Before you run off to a solicitor and instructing them to contest a Will of a loved one ASAP. Take a deep breath. Spend a few days, weeks perhaps (so long as you are well within the timeframe) to assess the situation and those relationships around you. Do not make such a big decision in the heat of the moment and when emotions are running at an all time high.

Step 4 – Size of the Estate?

Another consideration that may sway your decision is with regards to the actual value of the estate. It may be the case that the estate is too small to claim against.

Contesting a Will is not cheap and may deplete the estate’s assets. The estate Will have to defend your claim against it and will have to pay legal fees to do so.

Should you be successful in your claim, the estate may be ordered to pay your legal fees as well. So if the estate is small, all that trouble and risk you put yourself in may not be worth the return. If this case, going forward with the contest is not likely to be the correct decision from a commercial perspective.

Step 5 – Chance of success?

The next question to ask yourself is, are you likely to be successful in a claim? There is a reason for a Will. If Wills were easily disputed they wouldn’t be worth the effort to make! The Court will try their best to give effect to a Will and to follow the wishes of the deceased. It’s only in certain situations that the court will order something different to the Will. This question, although you need to consider, is one where you should seek legal advice to answer.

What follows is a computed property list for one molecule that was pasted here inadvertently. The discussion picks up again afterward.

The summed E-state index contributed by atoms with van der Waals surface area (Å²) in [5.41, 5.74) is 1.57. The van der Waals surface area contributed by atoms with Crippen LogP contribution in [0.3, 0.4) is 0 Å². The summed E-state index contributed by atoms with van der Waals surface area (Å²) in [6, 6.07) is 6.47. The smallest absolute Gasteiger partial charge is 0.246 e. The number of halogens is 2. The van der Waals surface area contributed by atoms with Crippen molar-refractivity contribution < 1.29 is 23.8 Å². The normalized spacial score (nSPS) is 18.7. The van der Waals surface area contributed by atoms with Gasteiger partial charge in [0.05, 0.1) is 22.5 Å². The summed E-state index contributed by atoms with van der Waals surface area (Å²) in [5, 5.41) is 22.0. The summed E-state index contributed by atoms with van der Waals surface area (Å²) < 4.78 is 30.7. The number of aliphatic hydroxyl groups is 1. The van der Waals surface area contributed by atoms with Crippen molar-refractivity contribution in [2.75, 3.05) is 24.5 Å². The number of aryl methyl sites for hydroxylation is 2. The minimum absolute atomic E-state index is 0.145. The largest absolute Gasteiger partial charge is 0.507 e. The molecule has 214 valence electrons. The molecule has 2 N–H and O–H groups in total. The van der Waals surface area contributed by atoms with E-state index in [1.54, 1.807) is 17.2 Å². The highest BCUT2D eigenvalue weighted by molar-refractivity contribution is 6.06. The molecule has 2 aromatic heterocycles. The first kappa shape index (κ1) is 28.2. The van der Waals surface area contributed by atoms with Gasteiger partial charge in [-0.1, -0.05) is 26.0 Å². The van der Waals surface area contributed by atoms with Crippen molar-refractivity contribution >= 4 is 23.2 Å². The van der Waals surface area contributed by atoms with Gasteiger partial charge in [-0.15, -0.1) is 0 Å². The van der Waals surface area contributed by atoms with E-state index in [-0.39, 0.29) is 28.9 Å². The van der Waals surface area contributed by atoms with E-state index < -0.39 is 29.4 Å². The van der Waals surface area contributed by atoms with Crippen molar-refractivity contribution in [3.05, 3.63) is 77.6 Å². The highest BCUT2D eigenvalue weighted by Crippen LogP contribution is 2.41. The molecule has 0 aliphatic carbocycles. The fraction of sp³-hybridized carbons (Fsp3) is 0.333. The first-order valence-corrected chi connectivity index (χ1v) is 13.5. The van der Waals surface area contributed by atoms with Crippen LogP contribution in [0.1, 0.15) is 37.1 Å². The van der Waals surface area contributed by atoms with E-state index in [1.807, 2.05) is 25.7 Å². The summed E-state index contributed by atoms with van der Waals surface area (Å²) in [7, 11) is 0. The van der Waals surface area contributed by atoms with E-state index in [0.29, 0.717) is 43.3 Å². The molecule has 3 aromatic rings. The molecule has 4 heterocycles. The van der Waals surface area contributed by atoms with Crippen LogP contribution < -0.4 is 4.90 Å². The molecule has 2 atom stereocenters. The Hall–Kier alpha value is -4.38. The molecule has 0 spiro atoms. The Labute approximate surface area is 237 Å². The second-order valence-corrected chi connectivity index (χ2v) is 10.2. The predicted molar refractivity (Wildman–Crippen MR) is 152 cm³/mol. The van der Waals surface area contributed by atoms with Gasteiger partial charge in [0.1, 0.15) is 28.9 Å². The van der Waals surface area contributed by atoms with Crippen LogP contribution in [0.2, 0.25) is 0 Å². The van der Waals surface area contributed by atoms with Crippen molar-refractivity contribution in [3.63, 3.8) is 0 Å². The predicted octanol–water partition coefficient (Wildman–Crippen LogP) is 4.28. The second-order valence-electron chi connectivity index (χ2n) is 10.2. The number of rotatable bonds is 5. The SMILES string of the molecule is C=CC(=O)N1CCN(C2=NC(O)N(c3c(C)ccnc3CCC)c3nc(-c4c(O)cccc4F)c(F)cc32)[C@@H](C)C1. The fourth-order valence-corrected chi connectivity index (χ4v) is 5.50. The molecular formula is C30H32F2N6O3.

The most important thing to understand is that any contest will be assessed on the basis of need. Put simply, your claim will arise from the basis that in addition to the fact that you were not originally considered in the Will, you have few assets and little money, and you might even have a family to support. The court will look at how being included in the estate will impact you positively.

However, if you are significantly wealthier than the actual beneficiaries of the estate, you are unlikely to be successful in such a contest. However, as with all cases, each claim needs to be assessed on its own specific merits, with all potential beneficiaries also advancing their individual right to their inheritance.

Legal advice is essential here should you wish to pursue an action as all cases are different and when it comes to Wills and estates the court will look at a huge variety of circumstances.

Concluding thoughts

In essence, your decision regarding whether or not to contest a Will is not simple, and may be a difficult commercial, social, and personal decision, especially at this time. You will need to consider the potential economic gain against the likely emotional strain before making your decision. Contact our team at Vaarzon-Morel Solicitors for advice and support so you can be secure in knowing whether contesting a Will is the right choice.